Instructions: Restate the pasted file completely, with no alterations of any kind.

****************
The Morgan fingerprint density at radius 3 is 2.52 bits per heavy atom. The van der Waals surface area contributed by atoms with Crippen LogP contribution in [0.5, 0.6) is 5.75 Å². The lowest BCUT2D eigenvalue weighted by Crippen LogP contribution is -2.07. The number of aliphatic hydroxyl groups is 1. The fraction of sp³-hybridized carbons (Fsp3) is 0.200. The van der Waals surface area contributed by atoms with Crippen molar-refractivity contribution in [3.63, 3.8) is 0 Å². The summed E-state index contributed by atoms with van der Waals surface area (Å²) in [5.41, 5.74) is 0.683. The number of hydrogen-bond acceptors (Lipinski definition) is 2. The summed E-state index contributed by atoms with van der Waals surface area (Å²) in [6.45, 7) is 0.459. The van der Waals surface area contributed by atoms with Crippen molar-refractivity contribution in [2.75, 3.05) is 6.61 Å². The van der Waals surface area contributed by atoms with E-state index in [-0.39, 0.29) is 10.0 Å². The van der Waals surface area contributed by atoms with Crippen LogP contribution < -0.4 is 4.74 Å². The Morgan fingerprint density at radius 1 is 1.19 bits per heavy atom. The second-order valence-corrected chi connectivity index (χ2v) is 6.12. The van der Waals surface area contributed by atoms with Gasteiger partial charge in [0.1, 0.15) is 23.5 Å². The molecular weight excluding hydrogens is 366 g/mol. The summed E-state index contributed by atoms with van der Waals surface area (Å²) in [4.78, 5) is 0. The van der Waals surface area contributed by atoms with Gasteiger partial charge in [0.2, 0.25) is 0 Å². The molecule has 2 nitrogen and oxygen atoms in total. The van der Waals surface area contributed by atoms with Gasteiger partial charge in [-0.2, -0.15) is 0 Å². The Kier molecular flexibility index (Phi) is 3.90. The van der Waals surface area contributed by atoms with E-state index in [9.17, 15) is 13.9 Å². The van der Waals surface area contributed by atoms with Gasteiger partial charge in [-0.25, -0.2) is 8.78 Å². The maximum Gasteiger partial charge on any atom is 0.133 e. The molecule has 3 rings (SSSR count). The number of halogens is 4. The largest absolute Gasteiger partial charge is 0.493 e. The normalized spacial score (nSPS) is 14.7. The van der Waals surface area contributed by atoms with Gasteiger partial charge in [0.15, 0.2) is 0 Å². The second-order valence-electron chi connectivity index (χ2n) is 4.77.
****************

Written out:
The Morgan fingerprint density at radius 3 is 2.52 bits per heavy atom. The van der Waals surface area contributed by atoms with Crippen LogP contribution in [0.5, 0.6) is 5.75 Å². The lowest BCUT2D eigenvalue weighted by Crippen LogP contribution is -2.07. The number of aliphatic hydroxyl groups is 1. The fraction of sp³-hybridized carbons (Fsp3) is 0.200. The van der Waals surface area contributed by atoms with Crippen molar-refractivity contribution in [3.63, 3.8) is 0 Å². The summed E-state index contributed by atoms with van der Waals surface area (Å²) in [5.41, 5.74) is 0.683. The number of hydrogen-bond acceptors (Lipinski definition) is 2. The summed E-state index contributed by atoms with van der Waals surface area (Å²) in [6.45, 7) is 0.459. The van der Waals surface area contributed by atoms with Crippen molar-refractivity contribution in [2.75, 3.05) is 6.61 Å². The van der Waals surface area contributed by atoms with E-state index in [-0.39, 0.29) is 10.0 Å². The van der Waals surface area contributed by atoms with Crippen LogP contribution < -0.4 is 4.74 Å². The Morgan fingerprint density at radius 1 is 1.19 bits per heavy atom. The second-order valence-corrected chi connectivity index (χ2v) is 6.12. The van der Waals surface area contributed by atoms with Gasteiger partial charge in [0.1, 0.15) is 23.5 Å². The molecular weight excluding hydrogens is 366 g/mol. The summed E-state index contributed by atoms with van der Waals surface area (Å²) in [4.78, 5) is 0. The van der Waals surface area contributed by atoms with Gasteiger partial charge in [0.2, 0.25) is 0 Å². The molecule has 2 nitrogen and oxygen atoms in total. The van der Waals surface area contributed by atoms with Gasteiger partial charge in [-0.2, -0.15) is 0 Å². The Kier molecular flexibility index (Phi) is 3.90. The van der Waals surface area contributed by atoms with E-state index in [9.17, 15) is 13.9 Å². The van der Waals surface area contributed by atoms with Gasteiger partial charge in [-0.25, -0.2) is 8.78 Å². The maximum Gasteiger partial charge on any atom is 0.133 e. The molecule has 3 rings (SSSR count). The number of halogens is 4. The largest absolute Gasteiger partial charge is 0.493 e. The normalized spacial score (nSPS) is 14.7. The van der Waals surface area contributed by atoms with Gasteiger partial charge in [0.15, 0.2) is 0 Å². The second-order valence-electron chi connectivity index (χ2n) is 4.77.